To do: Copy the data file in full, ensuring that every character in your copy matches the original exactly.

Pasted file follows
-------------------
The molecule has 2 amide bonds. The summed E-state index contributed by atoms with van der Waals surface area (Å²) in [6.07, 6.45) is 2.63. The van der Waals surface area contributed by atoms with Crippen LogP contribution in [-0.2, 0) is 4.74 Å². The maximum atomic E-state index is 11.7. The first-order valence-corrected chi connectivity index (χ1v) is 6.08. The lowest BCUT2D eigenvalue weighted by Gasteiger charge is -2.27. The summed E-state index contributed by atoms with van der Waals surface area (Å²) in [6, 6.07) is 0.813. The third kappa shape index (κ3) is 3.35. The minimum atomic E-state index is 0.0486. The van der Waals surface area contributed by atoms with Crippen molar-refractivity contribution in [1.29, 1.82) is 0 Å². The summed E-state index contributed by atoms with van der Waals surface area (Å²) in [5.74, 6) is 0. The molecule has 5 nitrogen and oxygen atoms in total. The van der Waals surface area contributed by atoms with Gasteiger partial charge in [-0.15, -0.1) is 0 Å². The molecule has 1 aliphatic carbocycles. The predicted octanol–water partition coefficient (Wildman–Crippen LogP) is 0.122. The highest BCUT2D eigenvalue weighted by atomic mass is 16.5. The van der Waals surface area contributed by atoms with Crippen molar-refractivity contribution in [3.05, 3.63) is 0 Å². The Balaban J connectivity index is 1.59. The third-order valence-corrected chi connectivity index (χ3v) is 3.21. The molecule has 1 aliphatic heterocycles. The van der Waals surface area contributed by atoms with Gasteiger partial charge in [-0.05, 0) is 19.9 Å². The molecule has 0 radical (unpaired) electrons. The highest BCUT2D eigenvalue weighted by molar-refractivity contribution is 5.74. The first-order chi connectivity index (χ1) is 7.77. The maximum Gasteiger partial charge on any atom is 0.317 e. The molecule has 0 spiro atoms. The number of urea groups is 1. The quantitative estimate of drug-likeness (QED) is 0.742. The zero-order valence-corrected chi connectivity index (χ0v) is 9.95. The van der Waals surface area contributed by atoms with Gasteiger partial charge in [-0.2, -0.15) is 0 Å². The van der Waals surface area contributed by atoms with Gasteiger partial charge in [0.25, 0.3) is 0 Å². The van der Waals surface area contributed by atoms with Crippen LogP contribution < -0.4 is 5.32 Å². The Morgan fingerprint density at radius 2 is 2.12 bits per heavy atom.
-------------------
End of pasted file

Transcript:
The molecule has 2 amide bonds. The summed E-state index contributed by atoms with van der Waals surface area (Å²) in [6.07, 6.45) is 2.63. The van der Waals surface area contributed by atoms with Crippen LogP contribution in [-0.2, 0) is 4.74 Å². The maximum atomic E-state index is 11.7. The first-order valence-corrected chi connectivity index (χ1v) is 6.08. The lowest BCUT2D eigenvalue weighted by Gasteiger charge is -2.27. The summed E-state index contributed by atoms with van der Waals surface area (Å²) in [6, 6.07) is 0.813. The third kappa shape index (κ3) is 3.35. The minimum atomic E-state index is 0.0486. The van der Waals surface area contributed by atoms with Crippen molar-refractivity contribution in [1.29, 1.82) is 0 Å². The summed E-state index contributed by atoms with van der Waals surface area (Å²) in [5.74, 6) is 0. The molecule has 5 nitrogen and oxygen atoms in total. The van der Waals surface area contributed by atoms with Gasteiger partial charge in [-0.15, -0.1) is 0 Å². The molecule has 1 aliphatic carbocycles. The predicted octanol–water partition coefficient (Wildman–Crippen LogP) is 0.122. The highest BCUT2D eigenvalue weighted by atomic mass is 16.5. The van der Waals surface area contributed by atoms with Crippen molar-refractivity contribution in [3.05, 3.63) is 0 Å². The Balaban J connectivity index is 1.59. The third-order valence-corrected chi connectivity index (χ3v) is 3.21. The molecule has 1 aliphatic heterocycles. The van der Waals surface area contributed by atoms with Gasteiger partial charge in [-0.05, 0) is 19.9 Å². The molecule has 0 radical (unpaired) electrons. The highest BCUT2D eigenvalue weighted by molar-refractivity contribution is 5.74. The first-order chi connectivity index (χ1) is 7.77. The maximum Gasteiger partial charge on any atom is 0.317 e. The molecule has 0 spiro atoms. The number of urea groups is 1. The quantitative estimate of drug-likeness (QED) is 0.742. The zero-order valence-corrected chi connectivity index (χ0v) is 9.95. The van der Waals surface area contributed by atoms with Gasteiger partial charge in [-0.2, -0.15) is 0 Å². The van der Waals surface area contributed by atoms with Gasteiger partial charge in [0.25, 0.3) is 0 Å². The van der Waals surface area contributed by atoms with Crippen LogP contribution < -0.4 is 5.32 Å². The Morgan fingerprint density at radius 2 is 2.12 bits per heavy atom.